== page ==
Return of the nearly dead parrot: orange-belly holds up marina

Stefan Borzecki

Stefan Borzecki, a director of Western Port Boat Harbour, on Victoria’s Mornington Peninsula, says the $50m project will create 200 ongoing jobs. Picture: David Geraghty Source: The Australian

CONCERNS about the rare orange-bellied parrot threaten a $50 million marina expansion on Victoria’s Mornington Peninsula despite expert advice the bird has not been seen in the area for 25 years.

Six years after the parrot gained notoriety when it prompted the Howard government to veto a proposed Victorian wind farm, the bird has been cited as one of three reasons the Environment Department has referred the Yaringa Boat Harbour expansion for assessment under the Environmental Protection and Biodiversity Conservation Act.

In requiring an assessment, the department cited environmental concerns over the parrot, the southern brown bandicoot and the fact that the development is near the Western Port Ramsar wetlands site.

The referral for assessment has frustrated Western Port Boat Harbour Pty Ltd, which argues it has been dealing with the Environment Department for a year and spent $1 million on consultants. It also sparked opposition calls for a streamlining of the environmental approvals process.

The government says much of the delay was caused by the six months the company took to complete an environmental survey, requested in June, as part of the EPBC Act referral process, and the department is simply following due process by proceeding from the initial referral stage to the formal assessment stage.

Stefan Borzecki, a director of Western Port Boat Harbour, said the project involved expanding the Yaringa Boat Harbour from its existing 600 berths to 1000, in a $50 million project that would create 200 ongoing jobs.

A report from consultants Ecology & Heritage Partners, handed to the government last month, found the proposed marina expansion would have no impact on the Ramsar waterways, and that it was “likely that southern brown bandicoot and new holland mouse are not present within the study area at the current time”. The report said the orange-bellied parrot was last seen in the area in 1987.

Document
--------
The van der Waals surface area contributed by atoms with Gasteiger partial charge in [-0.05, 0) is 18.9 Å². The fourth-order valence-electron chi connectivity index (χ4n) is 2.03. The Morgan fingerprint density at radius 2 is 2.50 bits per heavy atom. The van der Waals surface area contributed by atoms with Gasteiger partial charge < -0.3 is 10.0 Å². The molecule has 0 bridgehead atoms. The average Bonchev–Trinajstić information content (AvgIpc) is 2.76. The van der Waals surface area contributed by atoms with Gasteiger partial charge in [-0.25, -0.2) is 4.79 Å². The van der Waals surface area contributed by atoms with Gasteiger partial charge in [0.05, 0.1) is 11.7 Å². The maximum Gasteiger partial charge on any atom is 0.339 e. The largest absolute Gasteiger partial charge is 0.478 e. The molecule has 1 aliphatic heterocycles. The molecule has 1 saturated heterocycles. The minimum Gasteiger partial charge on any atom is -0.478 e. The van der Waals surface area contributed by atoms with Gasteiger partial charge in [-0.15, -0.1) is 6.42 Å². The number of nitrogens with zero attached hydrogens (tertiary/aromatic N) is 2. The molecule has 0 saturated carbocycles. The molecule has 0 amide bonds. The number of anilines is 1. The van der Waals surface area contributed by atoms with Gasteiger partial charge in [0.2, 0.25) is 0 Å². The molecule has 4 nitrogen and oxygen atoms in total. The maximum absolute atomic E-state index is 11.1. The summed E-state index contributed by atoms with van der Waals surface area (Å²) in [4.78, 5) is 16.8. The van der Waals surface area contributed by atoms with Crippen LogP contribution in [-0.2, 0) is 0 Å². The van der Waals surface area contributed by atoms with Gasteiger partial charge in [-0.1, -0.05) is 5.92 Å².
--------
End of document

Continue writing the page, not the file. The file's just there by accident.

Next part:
In 2006, the Howard government’s environment minister, Ian Campbell, used the parrot as a reason to veto a proposed Victorian wind farm project.

The parrot is one of the world’s rarest birds, with only 50 believed to be still in the wild. It migrates each year from Tasmania to southeastern Australia.

The Yaringa development sparked a political row, with opposition climate action spokesman Greg Hunt declaring this was the sort of “bureaucratic red tape that undermines confidence in the environmental process”. He said the Coalition would maintain standards while simplifying the system.

“It is ludicrous that a major project which will create hundreds of local jobs has been put on hold because one day an orange-bellied parrot may decide to fly over the area, even though they have not been seen in this location for a quarter of a century,” Mr Hunt said.

“We would create a one-stop-shop to provide consistency in decisions and better quality outcomes rather than wasting millions of dollars on nonsensical studies when our efforts should be directed to the real environmental issues.

“The minister must make it absolutely clear whether he believes a system which stops a project of critical state importance for an imaginary parrot is acceptable.”

Environment Minister Tony Burke said the department had responded within two weeks of the original EPBC referral in June and within three weeks of receiving further information last month and the delay was caused by the applicant taking six months to provide more information. “Environmental approvals are important decisions and assessments must be rigorous,” he said.

“In that context, I fail to see how these timelines have been unreasonable.”

He said the current requirements for environmental approvals had been in place since the EPBC Act became law in 1999. Many of the threatened species that may be affected by this proposal have been listed for years.

“If the development is responsible and conforms with national environmental law it will be able to go ahead,” Mr Burke said.

Mr Borzecki said he had been working on the expansion for the past 10 years and, despite spending $1m on consultants, he could not get final Victorian government approval until the federal government passed it under the EPBC Act.

He said that when the drought broke the Environment Department had required further details of the impact of the expansion scheme on bird breeding in the areas as earlier assessments, conducted during the drought, may have understated bird numbers.

This new assessment was done in spring under a full moon by Ecology & Heritage and submitted to the department in December.

“We’ve done everything they’ve asked for and they still want more,” Mr Borzecki said.

He said the project, which is close to BlueScope Steel’s Western Port operations, which have suffered job cuts, would provide a potential alternative source of employment for local workers.

“We want to upgrade the marina to modern standards,” Mr Borzecki said.

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